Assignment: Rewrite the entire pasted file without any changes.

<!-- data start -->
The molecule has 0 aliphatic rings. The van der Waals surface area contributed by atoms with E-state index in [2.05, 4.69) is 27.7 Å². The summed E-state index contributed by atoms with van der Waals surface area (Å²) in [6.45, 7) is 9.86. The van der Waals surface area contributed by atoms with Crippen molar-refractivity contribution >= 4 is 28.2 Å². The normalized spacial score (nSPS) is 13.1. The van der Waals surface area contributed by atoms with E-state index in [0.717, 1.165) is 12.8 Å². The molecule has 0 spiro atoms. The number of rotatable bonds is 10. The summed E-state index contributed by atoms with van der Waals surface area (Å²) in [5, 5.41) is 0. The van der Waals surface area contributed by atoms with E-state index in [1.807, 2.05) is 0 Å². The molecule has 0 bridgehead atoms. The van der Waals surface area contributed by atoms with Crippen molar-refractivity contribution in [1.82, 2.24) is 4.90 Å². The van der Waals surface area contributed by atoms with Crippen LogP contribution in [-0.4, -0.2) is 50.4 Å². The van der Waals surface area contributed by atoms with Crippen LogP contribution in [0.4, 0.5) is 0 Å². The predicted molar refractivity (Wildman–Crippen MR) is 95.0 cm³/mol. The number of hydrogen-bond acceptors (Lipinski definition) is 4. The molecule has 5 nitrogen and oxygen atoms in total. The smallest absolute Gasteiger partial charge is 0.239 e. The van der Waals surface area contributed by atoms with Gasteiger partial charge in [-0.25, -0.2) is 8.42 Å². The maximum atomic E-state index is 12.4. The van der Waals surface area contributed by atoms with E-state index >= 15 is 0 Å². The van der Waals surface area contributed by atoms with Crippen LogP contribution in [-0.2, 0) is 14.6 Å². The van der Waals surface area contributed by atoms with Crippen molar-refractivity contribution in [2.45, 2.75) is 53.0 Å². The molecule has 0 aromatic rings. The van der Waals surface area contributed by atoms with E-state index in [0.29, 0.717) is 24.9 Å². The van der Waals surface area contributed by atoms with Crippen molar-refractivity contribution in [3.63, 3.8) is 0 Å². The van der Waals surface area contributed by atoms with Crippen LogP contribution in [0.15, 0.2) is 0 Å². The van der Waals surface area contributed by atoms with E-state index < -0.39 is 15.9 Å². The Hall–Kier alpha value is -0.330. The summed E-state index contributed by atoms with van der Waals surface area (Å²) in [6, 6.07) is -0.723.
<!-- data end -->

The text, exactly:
The molecule has 0 aliphatic rings. The van der Waals surface area contributed by atoms with E-state index in [2.05, 4.69) is 27.7 Å². The summed E-state index contributed by atoms with van der Waals surface area (Å²) in [6.45, 7) is 9.86. The van der Waals surface area contributed by atoms with Crippen molar-refractivity contribution >= 4 is 28.2 Å². The normalized spacial score (nSPS) is 13.1. The van der Waals surface area contributed by atoms with E-state index in [0.717, 1.165) is 12.8 Å². The molecule has 0 spiro atoms. The number of rotatable bonds is 10. The summed E-state index contributed by atoms with van der Waals surface area (Å²) in [5, 5.41) is 0. The van der Waals surface area contributed by atoms with E-state index in [1.807, 2.05) is 0 Å². The molecule has 0 bridgehead atoms. The van der Waals surface area contributed by atoms with Crippen molar-refractivity contribution in [1.82, 2.24) is 4.90 Å². The van der Waals surface area contributed by atoms with Crippen LogP contribution in [-0.4, -0.2) is 50.4 Å². The van der Waals surface area contributed by atoms with Crippen LogP contribution in [0.4, 0.5) is 0 Å². The predicted molar refractivity (Wildman–Crippen MR) is 95.0 cm³/mol. The number of hydrogen-bond acceptors (Lipinski definition) is 4. The molecule has 5 nitrogen and oxygen atoms in total. The smallest absolute Gasteiger partial charge is 0.239 e. The van der Waals surface area contributed by atoms with Gasteiger partial charge in [-0.25, -0.2) is 8.42 Å². The maximum atomic E-state index is 12.4. The van der Waals surface area contributed by atoms with E-state index >= 15 is 0 Å². The van der Waals surface area contributed by atoms with Crippen LogP contribution in [-0.2, 0) is 14.6 Å². The van der Waals surface area contributed by atoms with Crippen molar-refractivity contribution in [2.45, 2.75) is 53.0 Å². The molecule has 0 aromatic rings. The van der Waals surface area contributed by atoms with E-state index in [0.29, 0.717) is 24.9 Å². The van der Waals surface area contributed by atoms with Crippen molar-refractivity contribution in [3.63, 3.8) is 0 Å². The van der Waals surface area contributed by atoms with Crippen LogP contribution in [0.15, 0.2) is 0 Å². The van der Waals surface area contributed by atoms with E-state index < -0.39 is 15.9 Å². The Hall–Kier alpha value is -0.330. The summed E-state index contributed by atoms with van der Waals surface area (Å²) in [6, 6.07) is -0.723.